The SEC alleges that Gray Financial Group and Gray “made material misrepresentations to at least one client when asked specifically about the investments’ compliance with the law,” as well as, “misrepresented the number and identity of prior investors in the fund.”

Alternative investments are often complex, high-risk, high-fee investments. Georgia law requires that public pension funds invest no more than 20% of their capital in alternative investments; however, the investments sold to two of the Atlanta pension funds in this case caused them to exceed that limit. Georgia law also prohibits public pension funds from investing in an alternative fund unless there are at least four other investors at the time of investment, but there were fewer than four investors in the funds sold to its Atlanta pension fund clients. Georgia law further provides that alternative investment funds must have at least $100 million in assets in order to be purchased by public pensions, yet the funds in this case never reached that amount of assets.

Gray Financial Group collected over $1.7 million in fees from its Atlanta pension fund clients that in connection with the improper investments, according to the SEC.

ITT Educational Services and Two Executives Charged with Fraud by SEC

The Securities and Exchange Commission announced on May 12, 2015 that fraud charges were being filed against ITT Educational Services Inc., as well as Kevin Modany (chief executive officer), and Daniel Fitzpatrick (chief financial officer).

According to the SEC, the national operators of for profit colleges and its two chief executives fraudulently concealed from ITT’s investors the negative financial impact on ITTof the two student loan programs called “PEAKS” and “CUSO.” ITT had provided guarantees against the risk of loss from non-performing loans that resulted in millions of dollars in liability for ITT. However, instead of disclosing these liabilities to its investors, ITT took steps to mislead them.

Those steps included, according to the SEC, making payments on delinquent student loans in order to “keep the loans from defaulting and triggering tens of millions of dollars of guarantee payments, without disclosing this practice.”

In order to further conceal its liabilities, the SEC alleged that IIT netted its anticipated guarantee payments against recoveries it projected for many years later without disclosing this approach or its near-term cash impact. In addition, the SEC charged, ITT failed to consolidate the PEAKS program in its financial statements despite ITT’s control over the economic performance of the program.” Finally, ITT and the executives reportedly misled and withheld crucial information from its auditor.

After two years of misleading investors, ITT finally disclosed the true extent of its guarantee obligations, which resulted in ITT’s stock value declining by approximately two-thirds, according to the SEC.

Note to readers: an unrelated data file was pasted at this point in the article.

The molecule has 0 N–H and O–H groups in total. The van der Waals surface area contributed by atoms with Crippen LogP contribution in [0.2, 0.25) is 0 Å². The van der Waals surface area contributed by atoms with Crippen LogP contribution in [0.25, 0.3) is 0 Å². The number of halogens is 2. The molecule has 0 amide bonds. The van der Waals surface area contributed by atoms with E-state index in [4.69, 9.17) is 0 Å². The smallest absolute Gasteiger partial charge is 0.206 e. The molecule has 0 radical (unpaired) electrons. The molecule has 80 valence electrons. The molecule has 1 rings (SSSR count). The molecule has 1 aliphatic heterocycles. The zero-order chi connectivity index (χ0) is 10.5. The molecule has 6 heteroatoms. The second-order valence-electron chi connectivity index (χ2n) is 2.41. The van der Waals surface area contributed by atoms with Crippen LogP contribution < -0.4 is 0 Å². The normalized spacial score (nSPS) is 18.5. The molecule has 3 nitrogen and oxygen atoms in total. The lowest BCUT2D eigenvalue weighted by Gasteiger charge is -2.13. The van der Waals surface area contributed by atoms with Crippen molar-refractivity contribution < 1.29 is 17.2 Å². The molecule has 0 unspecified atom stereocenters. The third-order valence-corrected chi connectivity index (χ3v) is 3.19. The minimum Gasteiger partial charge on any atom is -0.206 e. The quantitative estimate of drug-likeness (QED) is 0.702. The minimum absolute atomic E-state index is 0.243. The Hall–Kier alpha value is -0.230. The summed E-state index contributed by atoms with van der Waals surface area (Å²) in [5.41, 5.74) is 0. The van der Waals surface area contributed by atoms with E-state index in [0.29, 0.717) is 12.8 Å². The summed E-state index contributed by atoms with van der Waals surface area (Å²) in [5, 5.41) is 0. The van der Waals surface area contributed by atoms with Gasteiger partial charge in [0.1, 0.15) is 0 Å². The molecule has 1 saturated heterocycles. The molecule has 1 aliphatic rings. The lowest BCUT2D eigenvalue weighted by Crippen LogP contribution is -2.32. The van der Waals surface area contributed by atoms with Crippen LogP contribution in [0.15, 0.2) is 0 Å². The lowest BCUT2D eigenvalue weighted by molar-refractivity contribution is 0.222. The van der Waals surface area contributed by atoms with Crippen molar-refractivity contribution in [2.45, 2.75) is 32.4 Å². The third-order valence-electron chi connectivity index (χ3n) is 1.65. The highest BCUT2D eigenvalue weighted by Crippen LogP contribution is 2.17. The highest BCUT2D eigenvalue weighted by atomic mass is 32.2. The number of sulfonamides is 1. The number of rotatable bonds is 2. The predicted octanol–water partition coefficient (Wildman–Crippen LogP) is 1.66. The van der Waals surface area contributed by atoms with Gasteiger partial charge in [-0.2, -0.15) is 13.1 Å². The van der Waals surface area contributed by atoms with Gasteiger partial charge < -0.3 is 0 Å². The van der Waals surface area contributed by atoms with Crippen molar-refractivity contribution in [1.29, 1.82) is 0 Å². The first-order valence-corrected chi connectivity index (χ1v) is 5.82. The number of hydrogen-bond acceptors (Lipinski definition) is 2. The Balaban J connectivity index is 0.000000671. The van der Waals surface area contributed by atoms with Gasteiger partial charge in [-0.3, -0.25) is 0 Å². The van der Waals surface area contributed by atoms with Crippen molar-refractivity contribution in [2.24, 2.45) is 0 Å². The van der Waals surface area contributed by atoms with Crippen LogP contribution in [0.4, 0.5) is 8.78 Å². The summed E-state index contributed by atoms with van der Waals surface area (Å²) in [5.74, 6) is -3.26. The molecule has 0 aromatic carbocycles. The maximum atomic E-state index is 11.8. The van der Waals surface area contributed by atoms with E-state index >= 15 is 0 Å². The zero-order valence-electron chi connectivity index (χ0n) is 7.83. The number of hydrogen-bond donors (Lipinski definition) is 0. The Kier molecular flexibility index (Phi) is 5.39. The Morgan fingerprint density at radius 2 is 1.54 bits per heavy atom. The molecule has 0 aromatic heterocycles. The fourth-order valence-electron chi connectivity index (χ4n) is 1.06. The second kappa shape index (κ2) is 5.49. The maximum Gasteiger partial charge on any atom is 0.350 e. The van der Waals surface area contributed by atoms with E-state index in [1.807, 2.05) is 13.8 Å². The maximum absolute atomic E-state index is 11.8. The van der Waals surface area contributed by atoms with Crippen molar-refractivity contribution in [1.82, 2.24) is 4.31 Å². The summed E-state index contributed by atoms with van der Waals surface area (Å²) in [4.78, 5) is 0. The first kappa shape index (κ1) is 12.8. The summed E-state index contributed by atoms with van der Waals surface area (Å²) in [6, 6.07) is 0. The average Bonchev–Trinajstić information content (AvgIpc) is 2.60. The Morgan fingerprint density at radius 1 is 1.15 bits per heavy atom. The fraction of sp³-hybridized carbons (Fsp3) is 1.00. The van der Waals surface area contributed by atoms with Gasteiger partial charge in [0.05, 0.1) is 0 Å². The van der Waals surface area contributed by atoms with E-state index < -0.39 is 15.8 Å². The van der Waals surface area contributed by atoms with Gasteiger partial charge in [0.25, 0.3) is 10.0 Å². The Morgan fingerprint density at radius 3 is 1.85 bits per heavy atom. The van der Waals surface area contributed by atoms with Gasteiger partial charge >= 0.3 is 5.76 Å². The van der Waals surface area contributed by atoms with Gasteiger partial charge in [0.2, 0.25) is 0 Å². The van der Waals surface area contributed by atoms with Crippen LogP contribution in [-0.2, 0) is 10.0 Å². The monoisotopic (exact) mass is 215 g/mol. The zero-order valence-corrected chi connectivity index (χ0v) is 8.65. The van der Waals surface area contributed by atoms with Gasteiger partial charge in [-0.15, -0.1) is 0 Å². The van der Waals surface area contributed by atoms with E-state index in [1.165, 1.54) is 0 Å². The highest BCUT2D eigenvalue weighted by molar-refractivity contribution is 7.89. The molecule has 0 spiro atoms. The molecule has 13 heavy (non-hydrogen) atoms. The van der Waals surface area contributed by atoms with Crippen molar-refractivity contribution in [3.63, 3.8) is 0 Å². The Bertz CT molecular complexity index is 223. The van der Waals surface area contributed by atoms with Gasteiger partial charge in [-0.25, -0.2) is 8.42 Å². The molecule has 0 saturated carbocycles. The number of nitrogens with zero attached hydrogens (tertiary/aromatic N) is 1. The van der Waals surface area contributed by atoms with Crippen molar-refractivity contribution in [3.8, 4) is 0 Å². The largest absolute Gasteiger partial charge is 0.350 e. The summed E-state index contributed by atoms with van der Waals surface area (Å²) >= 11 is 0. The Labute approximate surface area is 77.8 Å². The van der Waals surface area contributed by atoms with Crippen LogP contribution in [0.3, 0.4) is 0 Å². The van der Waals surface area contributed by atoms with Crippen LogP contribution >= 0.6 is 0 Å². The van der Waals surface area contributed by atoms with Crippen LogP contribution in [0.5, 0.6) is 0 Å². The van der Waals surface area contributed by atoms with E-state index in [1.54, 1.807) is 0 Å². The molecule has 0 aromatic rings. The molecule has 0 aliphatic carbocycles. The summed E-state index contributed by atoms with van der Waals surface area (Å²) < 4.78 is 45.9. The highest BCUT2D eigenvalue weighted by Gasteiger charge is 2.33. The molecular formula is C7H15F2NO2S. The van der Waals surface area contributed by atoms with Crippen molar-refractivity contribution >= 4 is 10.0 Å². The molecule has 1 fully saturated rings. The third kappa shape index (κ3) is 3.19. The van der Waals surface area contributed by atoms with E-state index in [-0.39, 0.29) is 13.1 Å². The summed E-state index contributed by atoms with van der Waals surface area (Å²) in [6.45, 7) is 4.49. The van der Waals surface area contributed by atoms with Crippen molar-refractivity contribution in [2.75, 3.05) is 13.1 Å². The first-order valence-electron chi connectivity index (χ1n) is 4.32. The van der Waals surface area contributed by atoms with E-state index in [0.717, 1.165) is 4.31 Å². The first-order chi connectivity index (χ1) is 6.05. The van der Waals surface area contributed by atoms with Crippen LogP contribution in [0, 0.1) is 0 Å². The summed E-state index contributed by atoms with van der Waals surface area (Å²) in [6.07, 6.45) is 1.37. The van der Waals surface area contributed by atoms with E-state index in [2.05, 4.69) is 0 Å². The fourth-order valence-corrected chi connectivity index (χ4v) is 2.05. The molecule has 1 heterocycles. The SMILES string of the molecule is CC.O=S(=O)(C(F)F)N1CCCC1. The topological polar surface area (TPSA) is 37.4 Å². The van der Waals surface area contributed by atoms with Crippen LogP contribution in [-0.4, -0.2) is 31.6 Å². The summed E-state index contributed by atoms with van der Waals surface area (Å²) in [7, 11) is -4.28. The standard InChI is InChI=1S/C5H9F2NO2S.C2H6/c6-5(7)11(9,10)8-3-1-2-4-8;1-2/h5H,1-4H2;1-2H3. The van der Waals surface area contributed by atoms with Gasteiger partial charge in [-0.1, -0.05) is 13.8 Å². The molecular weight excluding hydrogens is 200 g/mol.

Unregistered Investments Are Almost Always Unsuitable, and Are Often Fraudulent

Private placements are investments that have not been registered with the United States Securities and Exchange Commission. The lack of registration is either unlawful, or lawful due to an exemption from registration under the securities laws. Private placement investments are always high-risk investments that are complex, not transparent, and illiquid (cannot be readily sold) – despite the fact that they are often presented as having little or no risk, and are sometimes fraudulent.

Issuers of private placement investments often employ unregistered brokers and financial advisers to sell them to individual (or retail) investors. The sellers of private placements typically receive outsized commissions, and thus do very well indeed. On the other hand, many investors who could ill afford it have lost a substantial portion of their life savings by investing in private placements.

The SEC recently published an Investor Alert identifying 10 red flags that an unregistered offering (private placement) may be fraudulent. The red flags include such things as promises of high returns with little or no risk; involvement of unregistered sales people; high-pressure sales tactics; amateurish, sloppy or no documentation; absence of the “usual suspects” involved in “legitimate” private placements (lawyers, accountants, etc.); the old “mail drop as corporate address” trick; cold call solicitations; and phony backgrounds of managers or promoters.

While it is true, as the SEC indicates, that some private placements may be used by legitimate businesses to raise capital, it is also true that private placements may be fraudulent investment schemes. Even if a private placement is legitimate, it is always improper for an investment adviser or broker to recommend that an individual investor invest a substantial percentage of his or her liquid net worth in such investments due to the risk of losing everything you invest.

The laws requiring registration of securities offerings are designed to protect investors, though that protection may be illusory. Generally, unregistered securities can only be sold to so-called “accredited investors.” For an individual to be considered an accredited investor, he or she must either have annual income of over $200,000 for the prior two years (or $300,000 jointly with a spouse), or have a total net worth of over $1 million above the value of the primary residence and any loans secured by it.

Now, it is still true that $1 million is a lot of money, but it is not nearly as much as it used to be back when these “accredited investor” rules were written. The “accredited investor” requirement is supposed to protect investors but, arguably, the income/net worth cut-off is too low. It is based on a false premise that anyone with $200,000 or $300,000 annual income or a net worth of $1 million is wealthy and, therefore, able to bear the loss of his or her entire investment, even if that investment is all or a substantial portion of that person’s net worth.

The bottom line is that private placements (even if they are not outright frauds) are almost always unsuitably risky and illiquid for individual investors. They should not be recommended to most individual investors by brokers or investment advisers, and would not be recommended were it not for the high sales commissions. If such an investment is presented to you, the best response is to “just say no.” If the opportunity was so great, venture capitalist investors would invest and the issuer would not need to be raising money from people like you and me. More appropriate, liquid, and less risky investment alternatives that do not pay the seller high fees or commissions are usually available.